As I sit here next to Joey’s hospital bed, there are bouquets of flowers lining the nurse's desk outside her room door (they can’t bring them into her room until she’s out of ICU and in a regular room). Behind me, get-well cards line her window sill. Joey is resting soundly and all I can hear is her breath and the sounds of the machines monitoring her heart rate and oxygen and administering IVs and pain medicine into her veins. It’s an eerie, beautiful quiet after the storm.
Today was a good day. After a long night of chills and fevers and her body temperature rising and falling… Joey started stabilizing late this morning, coming out of the remaining effects of the deep fog the anesthesia had put her in. By noon the nurses had her on her feet and “walking” down the hall—holding onto a walker and her IV tree, as she made dozens of very small steps in the right direction. An hour ago, two of the nurses were gently bathing my bride, telling her stories, and french-braiding her hair. This place is truly wonderful.
Yesterday in the waiting room, one of the patient's family members here came up to our manager Aaron and told him that she recognized us and that they were big fans of ours. Then she told him, “tell Joey and Rory not to worry… in here, everyone is treated like a celebrity.” I love that.
The surgery took almost ten hours, so we didn’t get to talk to the doctor or see Joey until after 10 pm last night. When Joey’s surgeon finally came out into the waiting room and sat down with us, he was so kind and wonderful and he talked with us for a long time. He told us that everything had gone well in the surgery and that he believes that they were able to get all of the main tumor removed, along with two infected lymph nodes and other places that were affected. They also did intra-operative radiation on some areas where they weren’t able to get a clear margin. All-in-all, he was very positive and hopeful. So we are too.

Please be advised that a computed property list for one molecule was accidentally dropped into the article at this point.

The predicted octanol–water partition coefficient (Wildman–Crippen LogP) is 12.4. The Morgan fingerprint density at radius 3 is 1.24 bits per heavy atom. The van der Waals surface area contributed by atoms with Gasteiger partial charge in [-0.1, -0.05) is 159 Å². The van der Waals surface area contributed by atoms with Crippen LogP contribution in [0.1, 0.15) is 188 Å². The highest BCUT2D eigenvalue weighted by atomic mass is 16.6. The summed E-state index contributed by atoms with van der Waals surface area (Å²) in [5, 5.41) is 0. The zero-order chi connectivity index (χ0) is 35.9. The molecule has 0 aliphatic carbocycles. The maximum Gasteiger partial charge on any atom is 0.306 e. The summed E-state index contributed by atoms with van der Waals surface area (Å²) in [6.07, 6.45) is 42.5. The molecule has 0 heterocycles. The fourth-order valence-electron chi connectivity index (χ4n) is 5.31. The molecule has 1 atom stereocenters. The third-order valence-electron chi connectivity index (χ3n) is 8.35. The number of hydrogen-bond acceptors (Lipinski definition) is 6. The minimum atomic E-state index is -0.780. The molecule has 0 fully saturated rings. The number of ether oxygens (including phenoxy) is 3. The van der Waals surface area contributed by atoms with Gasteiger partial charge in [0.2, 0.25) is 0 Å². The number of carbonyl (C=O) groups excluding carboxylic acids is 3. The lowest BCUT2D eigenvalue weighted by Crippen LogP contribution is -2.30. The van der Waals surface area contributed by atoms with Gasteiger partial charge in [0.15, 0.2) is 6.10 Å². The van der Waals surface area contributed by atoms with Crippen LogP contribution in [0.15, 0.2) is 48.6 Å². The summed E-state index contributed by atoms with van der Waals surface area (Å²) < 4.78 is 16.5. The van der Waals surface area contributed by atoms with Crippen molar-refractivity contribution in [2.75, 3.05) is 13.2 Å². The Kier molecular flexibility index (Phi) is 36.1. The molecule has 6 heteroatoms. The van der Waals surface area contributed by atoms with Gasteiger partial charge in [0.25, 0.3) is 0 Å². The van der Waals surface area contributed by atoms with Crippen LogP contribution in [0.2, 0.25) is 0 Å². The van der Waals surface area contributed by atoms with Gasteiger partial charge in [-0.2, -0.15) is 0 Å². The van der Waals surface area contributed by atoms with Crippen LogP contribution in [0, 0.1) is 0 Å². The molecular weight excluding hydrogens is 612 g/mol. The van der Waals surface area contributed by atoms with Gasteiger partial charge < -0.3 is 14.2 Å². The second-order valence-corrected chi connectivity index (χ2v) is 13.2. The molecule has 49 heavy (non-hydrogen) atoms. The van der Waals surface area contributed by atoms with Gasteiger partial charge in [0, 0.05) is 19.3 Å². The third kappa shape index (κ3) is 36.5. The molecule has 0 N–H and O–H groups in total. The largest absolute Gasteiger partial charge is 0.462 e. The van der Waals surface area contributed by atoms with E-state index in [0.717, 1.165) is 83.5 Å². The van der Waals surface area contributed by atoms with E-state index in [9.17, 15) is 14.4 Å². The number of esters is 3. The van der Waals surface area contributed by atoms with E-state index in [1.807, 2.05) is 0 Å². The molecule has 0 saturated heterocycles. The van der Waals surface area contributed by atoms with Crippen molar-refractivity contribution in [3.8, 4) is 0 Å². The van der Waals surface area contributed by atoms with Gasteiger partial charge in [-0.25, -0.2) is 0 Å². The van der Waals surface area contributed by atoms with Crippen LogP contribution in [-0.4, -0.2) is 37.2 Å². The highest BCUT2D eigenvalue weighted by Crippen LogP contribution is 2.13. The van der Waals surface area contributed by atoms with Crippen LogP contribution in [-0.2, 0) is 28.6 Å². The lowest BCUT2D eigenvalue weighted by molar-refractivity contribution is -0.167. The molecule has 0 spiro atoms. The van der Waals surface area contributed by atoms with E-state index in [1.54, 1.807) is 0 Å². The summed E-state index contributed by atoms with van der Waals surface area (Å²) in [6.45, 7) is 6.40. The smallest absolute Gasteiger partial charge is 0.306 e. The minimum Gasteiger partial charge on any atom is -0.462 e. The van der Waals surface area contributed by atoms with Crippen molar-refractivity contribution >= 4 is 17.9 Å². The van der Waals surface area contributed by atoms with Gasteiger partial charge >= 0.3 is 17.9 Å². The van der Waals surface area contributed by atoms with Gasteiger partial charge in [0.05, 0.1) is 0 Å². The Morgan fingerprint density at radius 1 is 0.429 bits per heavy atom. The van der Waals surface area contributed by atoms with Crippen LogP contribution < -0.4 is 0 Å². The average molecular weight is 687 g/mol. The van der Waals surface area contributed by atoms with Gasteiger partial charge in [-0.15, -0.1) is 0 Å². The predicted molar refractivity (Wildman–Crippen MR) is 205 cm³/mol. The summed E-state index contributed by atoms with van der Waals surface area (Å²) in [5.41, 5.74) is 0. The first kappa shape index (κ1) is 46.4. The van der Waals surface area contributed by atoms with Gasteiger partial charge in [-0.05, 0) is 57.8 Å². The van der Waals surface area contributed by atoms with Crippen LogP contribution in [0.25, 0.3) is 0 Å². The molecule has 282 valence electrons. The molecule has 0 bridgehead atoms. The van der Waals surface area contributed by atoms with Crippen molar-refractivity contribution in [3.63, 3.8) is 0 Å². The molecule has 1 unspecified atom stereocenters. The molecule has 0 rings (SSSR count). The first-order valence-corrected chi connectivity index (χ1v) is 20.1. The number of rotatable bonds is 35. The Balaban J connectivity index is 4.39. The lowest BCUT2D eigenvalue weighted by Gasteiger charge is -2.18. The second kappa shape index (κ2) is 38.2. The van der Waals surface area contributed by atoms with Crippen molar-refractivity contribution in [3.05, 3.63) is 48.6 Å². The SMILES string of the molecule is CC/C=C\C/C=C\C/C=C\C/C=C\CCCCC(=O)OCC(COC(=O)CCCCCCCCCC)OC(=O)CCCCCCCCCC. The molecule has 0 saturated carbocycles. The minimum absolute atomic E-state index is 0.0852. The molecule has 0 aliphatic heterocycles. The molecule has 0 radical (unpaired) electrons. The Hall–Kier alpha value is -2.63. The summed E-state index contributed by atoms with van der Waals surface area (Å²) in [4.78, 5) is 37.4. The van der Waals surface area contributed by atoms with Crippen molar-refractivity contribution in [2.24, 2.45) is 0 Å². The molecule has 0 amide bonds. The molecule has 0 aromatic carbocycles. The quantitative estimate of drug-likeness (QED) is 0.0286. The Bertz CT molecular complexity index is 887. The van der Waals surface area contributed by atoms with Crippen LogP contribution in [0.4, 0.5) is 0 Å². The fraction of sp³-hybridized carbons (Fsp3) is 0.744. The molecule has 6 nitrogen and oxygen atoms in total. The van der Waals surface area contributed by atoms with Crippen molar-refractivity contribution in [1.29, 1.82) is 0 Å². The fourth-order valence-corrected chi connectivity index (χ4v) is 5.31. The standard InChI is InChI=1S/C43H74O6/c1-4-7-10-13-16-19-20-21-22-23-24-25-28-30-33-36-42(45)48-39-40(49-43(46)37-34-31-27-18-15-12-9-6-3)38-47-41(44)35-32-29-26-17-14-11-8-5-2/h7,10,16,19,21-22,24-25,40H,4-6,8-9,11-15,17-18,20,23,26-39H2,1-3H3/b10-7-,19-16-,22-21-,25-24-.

Joey is going to be in recovery here at CTCA for seven to 10 days. Then we’ll be able to go home for a week or so and come back here for five weeks of chemo and radiation.
Once that is completed, Joey will start a more aggressive form of chemotherapy here that will last for 18 weeks. And during that phase, she’s going to be given the opportunity to look more like our sweet little Indiana. She’s gonna lose all of her pretty dark hair.
I took this of pic of Joey and Indy at the hotel before we left for the hospital. She was telling her mama that she was gonna be brave…with a kiss.
Some roads we go down in life are smooth and easy, and some we take are rough and rocky. This one’s gonna be a little bumpy and scary at times… but we’re gonna go down it together the same way we’ve gone down all the ones before—hand in hand—taking it one moment, one hour, and one day at a time.